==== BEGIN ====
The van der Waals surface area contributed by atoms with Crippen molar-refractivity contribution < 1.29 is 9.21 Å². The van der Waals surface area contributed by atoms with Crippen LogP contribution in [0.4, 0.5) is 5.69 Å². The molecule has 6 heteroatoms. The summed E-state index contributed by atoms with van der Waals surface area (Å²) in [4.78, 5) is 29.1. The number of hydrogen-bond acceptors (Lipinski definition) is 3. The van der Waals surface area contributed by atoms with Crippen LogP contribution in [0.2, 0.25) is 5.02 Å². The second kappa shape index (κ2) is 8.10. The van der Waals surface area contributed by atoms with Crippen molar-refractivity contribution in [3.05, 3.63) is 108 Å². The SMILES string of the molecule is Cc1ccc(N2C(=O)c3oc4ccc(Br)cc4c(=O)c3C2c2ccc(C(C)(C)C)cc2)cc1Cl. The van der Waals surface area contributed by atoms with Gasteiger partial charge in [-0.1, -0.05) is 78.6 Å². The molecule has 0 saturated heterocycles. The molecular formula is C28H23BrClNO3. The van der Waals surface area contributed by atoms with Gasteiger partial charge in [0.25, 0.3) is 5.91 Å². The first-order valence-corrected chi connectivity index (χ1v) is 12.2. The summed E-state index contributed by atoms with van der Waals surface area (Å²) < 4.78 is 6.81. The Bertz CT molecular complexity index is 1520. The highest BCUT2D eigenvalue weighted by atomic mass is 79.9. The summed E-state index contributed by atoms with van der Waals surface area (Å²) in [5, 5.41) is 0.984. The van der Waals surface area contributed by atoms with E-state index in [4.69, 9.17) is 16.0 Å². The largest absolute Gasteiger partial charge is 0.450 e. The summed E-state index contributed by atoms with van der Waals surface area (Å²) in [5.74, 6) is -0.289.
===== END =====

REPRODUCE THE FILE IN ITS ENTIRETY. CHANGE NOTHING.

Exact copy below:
The van der Waals surface area contributed by atoms with Crippen molar-refractivity contribution < 1.29 is 9.21 Å². The van der Waals surface area contributed by atoms with Crippen LogP contribution in [0.4, 0.5) is 5.69 Å². The molecule has 6 heteroatoms. The summed E-state index contributed by atoms with van der Waals surface area (Å²) in [4.78, 5) is 29.1. The number of hydrogen-bond acceptors (Lipinski definition) is 3. The van der Waals surface area contributed by atoms with Crippen LogP contribution in [0.2, 0.25) is 5.02 Å². The second kappa shape index (κ2) is 8.10. The van der Waals surface area contributed by atoms with Crippen molar-refractivity contribution in [3.05, 3.63) is 108 Å². The SMILES string of the molecule is Cc1ccc(N2C(=O)c3oc4ccc(Br)cc4c(=O)c3C2c2ccc(C(C)(C)C)cc2)cc1Cl. The van der Waals surface area contributed by atoms with Gasteiger partial charge in [-0.1, -0.05) is 78.6 Å². The molecule has 0 saturated heterocycles. The molecular formula is C28H23BrClNO3. The van der Waals surface area contributed by atoms with Gasteiger partial charge in [0.25, 0.3) is 5.91 Å². The first-order valence-corrected chi connectivity index (χ1v) is 12.2. The summed E-state index contributed by atoms with van der Waals surface area (Å²) < 4.78 is 6.81. The Bertz CT molecular complexity index is 1520. The highest BCUT2D eigenvalue weighted by atomic mass is 79.9. The summed E-state index contributed by atoms with van der Waals surface area (Å²) in [5, 5.41) is 0.984. The van der Waals surface area contributed by atoms with E-state index in [4.69, 9.17) is 16.0 Å². The largest absolute Gasteiger partial charge is 0.450 e. The summed E-state index contributed by atoms with van der Waals surface area (Å²) in [5.74, 6) is -0.289.